The Hunt for Red Oktoberfest

 
 

Donning his best Sunday lederhosen, Eoin Brady tips down to this year’s Paulaner Oktoberfest at the IFSC

4Ah, October. Named for the great octopus plague of 1824, it is now better known as either the month of nasal dribbling or the month of firework avoidance. In certain faraway, exotic climes (ie Germany), October holds another, less displeasing, significance. Ever since 18th October 1810, when Prince Ludwig married Princess Therese of Saxe-Hildburghausen and then drank some beer, Bavarians have been having a rather jolly time drinking more beer while sitting on trenchers in tents, possibly while wearing dirndls (those chest-flattering Sound of Music costumes).

Even though Ireland has plentiful dirndls, it is nonetheless a beer-starved nation. For this reason, it was deemed prudent to introduce a version of Oktoberfest to Ireland. This year’s Oktoberfest promises to be authentically Oktoberfest-y: there will be Bavarian barmaids, Bavarian music, Bavarian food, Bavarian family events and possibly even some Bavarian beer, renowned for its purity and inability to cause a hangover.

One of the elements of this festival that the organisers seem to be particularly proud of is the importation of “over 30 German barmaids dressed in traditional Dirndls!”. Upon inspection of the photos of last year’s iteration of the event, it is clear that the barmaids have appropriately Germanic countenances and are dressed in what very much appear to be traditional dirndls. None of that new-fangled, high-tech dirndl nonsense here, thank you very much.

In another bid to make this the most authentic Oktoberfest west of Iran, Mostland Stürmer have been shipped in to provide music. Mostland Stürmer have nothing to do with Mötley Crüe, or even Motörhead, despite the clear link implied by the inclusion of the umlaut in their name. They are actually a Bavarian brass band. Documentary evidence suggests that at least one of the members has a moustache with pointy ends.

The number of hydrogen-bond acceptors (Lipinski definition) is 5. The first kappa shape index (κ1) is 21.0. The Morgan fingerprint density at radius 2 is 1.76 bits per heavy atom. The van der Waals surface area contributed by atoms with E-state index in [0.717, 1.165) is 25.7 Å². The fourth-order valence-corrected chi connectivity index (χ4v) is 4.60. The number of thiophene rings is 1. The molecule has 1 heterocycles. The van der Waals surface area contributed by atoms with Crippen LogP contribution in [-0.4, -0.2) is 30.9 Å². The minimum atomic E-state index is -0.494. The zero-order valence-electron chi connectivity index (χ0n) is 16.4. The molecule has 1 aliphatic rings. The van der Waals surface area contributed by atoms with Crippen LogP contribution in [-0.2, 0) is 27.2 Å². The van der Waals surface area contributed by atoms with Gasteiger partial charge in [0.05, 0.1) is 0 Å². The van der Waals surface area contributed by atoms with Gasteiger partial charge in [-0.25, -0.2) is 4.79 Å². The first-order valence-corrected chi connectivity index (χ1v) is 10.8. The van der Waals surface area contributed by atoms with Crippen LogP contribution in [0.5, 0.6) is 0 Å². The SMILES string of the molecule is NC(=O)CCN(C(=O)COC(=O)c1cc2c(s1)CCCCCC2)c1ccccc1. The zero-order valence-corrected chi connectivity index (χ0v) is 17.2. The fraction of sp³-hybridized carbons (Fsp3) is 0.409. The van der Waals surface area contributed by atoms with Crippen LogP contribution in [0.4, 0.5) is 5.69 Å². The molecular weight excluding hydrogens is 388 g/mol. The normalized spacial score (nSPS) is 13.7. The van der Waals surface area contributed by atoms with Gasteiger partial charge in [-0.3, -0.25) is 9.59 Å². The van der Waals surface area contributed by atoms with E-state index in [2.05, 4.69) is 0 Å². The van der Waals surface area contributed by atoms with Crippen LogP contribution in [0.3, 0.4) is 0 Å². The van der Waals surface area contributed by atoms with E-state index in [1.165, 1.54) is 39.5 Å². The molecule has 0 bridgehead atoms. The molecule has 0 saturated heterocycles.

The organisers have outdone themselves when it comes to Bavarian cuisine: apparently, they have 30 different stalls selling German food like sauerkraut, potato pancakes and mountain cheese. Mountain cheese is a rare, expensive type of cheese that is made out of mountains, or only grows in the mountains, or something.

Never ones to miss a potential consumer demographic, the sophisticated marketing folks behind the ‘fest are promoting this as a family entertainment. Events specifically aimed at children are rumoured to include Fail to Acquire a Taste for Sauerkraut and – the perennial favourite – Watch Dad Drink Beer.

Inevitable family breakdown aside, this year’s Paulaner Oktoberfest promises to be quite good (unless you’re ten) and takes place from 8th-18th October in George’s Dock in the IFSC. Events take place on weekdays and Saturdays from midday to 2pm and again from 6pm to midnight, as well as from noon to 8pm on Sundays.

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